Kid’s stuff

Bullets whizz by liberally throughout Voces inocentes, but the casting remains completely off target


Innocent Voices
Luis Mandoki
2004 (Spanish with English subtitles), Lawrence Bender Productions/MUVI/Organización Santo Domingo/A Band Apart/Altavista
120 minutes

Reviewed by Eugene Carey

LATAMROB rating: **

THE HOLLYWOOD sheep loved it, most probably because of its worthy message and, one assumes, because of vague memories of Oliver Stone’s engrossing Salvador.

And Oscar Torres has indeed constructed a powerful, biographically-driven script that exposes the tragedy of child conscription in the developing world: the press material for this film points out that more than 300,000 children serve in armies in over 40 countries.

Voces Inocentes even – if delicately – exposes US involvement in El Salvador’s bitter civil war, which must be considered something of an achievement for any director of a Latin American film these days and puts a feather in Luis Mandoki’s cap.

But that does not absolve it of some pretty serious deficiencies, not least in the casting of Carlos Padilla as Chava, the boy whose mother will do anything to ensure he escapes the draft of 12-year-olds by the government’s armed forces during the 1980s.

Low credibility

Padilla was 10 when he got his first starring role in Voces Inocentes after a juvenile career in Mexican advertisements and soap operas, most probably because of that sweet countenance guaranteed to melt any mother’s heart.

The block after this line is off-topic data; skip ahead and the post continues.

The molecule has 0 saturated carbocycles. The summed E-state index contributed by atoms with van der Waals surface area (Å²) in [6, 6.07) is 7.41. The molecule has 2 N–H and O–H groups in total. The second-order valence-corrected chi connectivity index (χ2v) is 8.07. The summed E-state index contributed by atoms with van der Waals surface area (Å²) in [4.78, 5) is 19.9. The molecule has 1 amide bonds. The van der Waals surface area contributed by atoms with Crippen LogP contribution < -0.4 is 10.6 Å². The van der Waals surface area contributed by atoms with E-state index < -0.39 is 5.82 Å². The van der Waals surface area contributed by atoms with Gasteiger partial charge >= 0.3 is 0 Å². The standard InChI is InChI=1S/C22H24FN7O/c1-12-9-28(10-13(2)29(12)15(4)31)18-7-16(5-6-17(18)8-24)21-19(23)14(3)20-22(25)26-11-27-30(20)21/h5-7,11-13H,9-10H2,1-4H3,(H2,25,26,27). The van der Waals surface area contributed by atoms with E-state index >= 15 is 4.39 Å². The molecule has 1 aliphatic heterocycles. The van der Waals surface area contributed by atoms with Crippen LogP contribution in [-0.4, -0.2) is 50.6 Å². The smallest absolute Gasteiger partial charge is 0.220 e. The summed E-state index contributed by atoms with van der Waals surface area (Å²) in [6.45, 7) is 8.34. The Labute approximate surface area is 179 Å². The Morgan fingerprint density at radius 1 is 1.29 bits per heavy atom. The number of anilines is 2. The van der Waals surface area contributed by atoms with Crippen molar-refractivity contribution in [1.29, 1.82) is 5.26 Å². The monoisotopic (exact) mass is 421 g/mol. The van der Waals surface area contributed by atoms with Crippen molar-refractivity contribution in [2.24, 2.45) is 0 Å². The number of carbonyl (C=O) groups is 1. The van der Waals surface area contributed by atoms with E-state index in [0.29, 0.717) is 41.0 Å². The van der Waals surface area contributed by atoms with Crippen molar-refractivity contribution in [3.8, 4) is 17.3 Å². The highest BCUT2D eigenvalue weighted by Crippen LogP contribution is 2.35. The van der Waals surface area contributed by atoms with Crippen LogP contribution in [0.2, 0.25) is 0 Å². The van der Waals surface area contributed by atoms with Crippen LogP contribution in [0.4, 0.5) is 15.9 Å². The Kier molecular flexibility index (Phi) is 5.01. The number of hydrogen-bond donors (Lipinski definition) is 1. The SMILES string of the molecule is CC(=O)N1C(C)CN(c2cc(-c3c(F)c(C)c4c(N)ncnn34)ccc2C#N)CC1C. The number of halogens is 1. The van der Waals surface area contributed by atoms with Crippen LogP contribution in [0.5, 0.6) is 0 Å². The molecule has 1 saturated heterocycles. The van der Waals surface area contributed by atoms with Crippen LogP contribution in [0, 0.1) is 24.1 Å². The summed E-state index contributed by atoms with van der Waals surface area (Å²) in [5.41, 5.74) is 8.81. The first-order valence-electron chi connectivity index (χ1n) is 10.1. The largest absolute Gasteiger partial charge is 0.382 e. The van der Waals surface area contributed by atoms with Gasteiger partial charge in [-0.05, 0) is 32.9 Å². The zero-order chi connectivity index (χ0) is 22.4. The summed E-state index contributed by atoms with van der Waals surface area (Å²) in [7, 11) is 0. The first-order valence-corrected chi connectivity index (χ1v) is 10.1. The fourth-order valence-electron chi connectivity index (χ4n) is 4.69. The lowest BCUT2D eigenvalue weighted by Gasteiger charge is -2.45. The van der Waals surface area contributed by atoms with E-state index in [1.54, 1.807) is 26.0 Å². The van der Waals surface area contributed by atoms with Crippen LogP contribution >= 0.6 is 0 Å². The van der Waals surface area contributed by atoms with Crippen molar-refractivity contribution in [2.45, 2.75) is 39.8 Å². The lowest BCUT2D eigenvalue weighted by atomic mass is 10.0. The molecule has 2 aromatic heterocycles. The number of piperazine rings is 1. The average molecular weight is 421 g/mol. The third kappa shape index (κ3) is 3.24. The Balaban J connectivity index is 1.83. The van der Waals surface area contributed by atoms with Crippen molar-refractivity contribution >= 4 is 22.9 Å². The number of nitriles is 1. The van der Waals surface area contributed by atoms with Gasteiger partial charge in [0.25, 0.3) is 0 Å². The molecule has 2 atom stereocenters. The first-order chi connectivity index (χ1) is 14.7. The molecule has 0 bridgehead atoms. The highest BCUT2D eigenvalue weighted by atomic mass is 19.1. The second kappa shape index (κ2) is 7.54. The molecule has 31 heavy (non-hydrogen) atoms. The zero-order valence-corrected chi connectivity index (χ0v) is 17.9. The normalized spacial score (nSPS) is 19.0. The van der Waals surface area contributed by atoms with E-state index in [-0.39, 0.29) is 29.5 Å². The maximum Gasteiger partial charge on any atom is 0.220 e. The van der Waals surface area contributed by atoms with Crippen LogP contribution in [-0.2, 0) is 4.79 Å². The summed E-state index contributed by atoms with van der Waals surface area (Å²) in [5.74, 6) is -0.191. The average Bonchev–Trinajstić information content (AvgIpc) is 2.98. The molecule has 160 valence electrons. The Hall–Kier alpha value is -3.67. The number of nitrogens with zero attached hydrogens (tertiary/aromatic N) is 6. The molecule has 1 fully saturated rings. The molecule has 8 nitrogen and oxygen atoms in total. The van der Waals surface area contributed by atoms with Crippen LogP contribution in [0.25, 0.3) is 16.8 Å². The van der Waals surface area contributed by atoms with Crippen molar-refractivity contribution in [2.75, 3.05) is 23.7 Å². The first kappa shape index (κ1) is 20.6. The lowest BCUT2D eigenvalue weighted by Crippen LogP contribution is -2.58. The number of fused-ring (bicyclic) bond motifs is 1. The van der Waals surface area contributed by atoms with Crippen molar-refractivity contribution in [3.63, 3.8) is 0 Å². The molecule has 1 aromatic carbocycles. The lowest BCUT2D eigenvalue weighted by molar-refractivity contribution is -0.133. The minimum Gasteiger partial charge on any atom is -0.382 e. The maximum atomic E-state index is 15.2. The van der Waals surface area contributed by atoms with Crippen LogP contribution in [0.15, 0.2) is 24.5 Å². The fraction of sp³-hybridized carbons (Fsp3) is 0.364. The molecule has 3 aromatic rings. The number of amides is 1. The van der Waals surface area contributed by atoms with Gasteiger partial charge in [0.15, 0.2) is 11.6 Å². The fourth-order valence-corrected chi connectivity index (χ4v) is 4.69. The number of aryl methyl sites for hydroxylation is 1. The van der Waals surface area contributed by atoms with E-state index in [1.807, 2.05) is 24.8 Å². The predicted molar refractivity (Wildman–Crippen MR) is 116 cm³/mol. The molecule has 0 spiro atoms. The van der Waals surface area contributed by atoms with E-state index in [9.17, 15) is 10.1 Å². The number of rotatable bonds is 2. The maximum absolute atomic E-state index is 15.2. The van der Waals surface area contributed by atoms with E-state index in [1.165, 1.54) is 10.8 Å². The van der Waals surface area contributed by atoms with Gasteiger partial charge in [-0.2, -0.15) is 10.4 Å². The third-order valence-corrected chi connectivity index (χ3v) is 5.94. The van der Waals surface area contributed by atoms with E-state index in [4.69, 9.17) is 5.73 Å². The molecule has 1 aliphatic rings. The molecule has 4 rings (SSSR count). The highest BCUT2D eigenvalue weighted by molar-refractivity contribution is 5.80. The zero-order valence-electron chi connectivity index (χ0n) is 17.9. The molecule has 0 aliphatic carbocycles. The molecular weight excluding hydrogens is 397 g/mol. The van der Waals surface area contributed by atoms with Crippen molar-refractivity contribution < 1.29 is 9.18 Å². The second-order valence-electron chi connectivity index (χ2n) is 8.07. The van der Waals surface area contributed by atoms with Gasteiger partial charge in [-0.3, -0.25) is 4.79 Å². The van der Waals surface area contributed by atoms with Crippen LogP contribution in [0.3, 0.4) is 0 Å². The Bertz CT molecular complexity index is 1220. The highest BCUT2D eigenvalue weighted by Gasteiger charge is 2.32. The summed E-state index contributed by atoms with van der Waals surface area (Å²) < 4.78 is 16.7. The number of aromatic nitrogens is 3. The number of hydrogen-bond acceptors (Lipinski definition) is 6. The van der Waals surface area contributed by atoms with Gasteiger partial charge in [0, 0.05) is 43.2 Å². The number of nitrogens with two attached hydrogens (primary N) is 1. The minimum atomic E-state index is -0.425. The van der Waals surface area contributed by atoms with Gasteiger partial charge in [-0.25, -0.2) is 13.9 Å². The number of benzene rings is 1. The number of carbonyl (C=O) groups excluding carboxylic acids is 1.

But it is simply impossible to give his character credibility, as the behaviour and mannerisms of the 11-year-old boy he is depicting in the film are in fact those of a seven- or eight-year-old, picking his nose as he skips to school far from the bruised, pre-pubescent and rather brutal wasteland that most boys at this age find themselves having to survive in.

Perhaps we can excuse Chava’s emotional immaturity because he is meant to be very poor and from a country ravaged by civil war. Perhaps we could even excuse the fact that, in the absence of his father, the lad is mothered to death by Leonor Varela (playing, naturally, his mother), and that in such macho Hispanic societies boys do, indeed, get suffocatingly spoiled by the womenfolk.

But if we do so, that leaves us wondering exactly why Salvadorean 12-year-olds were being rounded up as raw recruits in the first place if, like Chava, they were in fact so obviously incapable of being hard and raw enough to do the job of soldiers.

For most 11-year-olds, life is an obstacle course tracing a stony path between bullying and battery. He may have come from a war zone, but this Chava wouldn’t have lasted five minutes down our way: the boy depicted in this film is too angelic, too sickly sweet, too… childish. Our Chava is, indeed, a boy out of a Mexican soap opera playing the role of a boy growing up in a war, and it just doesn’t work. One almost expects him to hold up a tube of toothpaste in the midst of battle and smile at the camera.

That said Leonor Varela, José María Yazpik (Uncle Beto), Daniel Giménez Cacho (the priest) and – of course – Ofelia Medina (Mama Toya) deliver credible performances, and no one can question the underlying moral subtext of this movie, based on the story of Oscar Torres’s own, embattled childhood. The sound track, which includes the haunting voice of the Venezuelan singer and poet Alí Primera, was also an excellent choice.

But at the end of the day, and despite all the awards thrown at this movie, poor casting means it is a lost opportunity.

Eugene Carey is a freelance journalist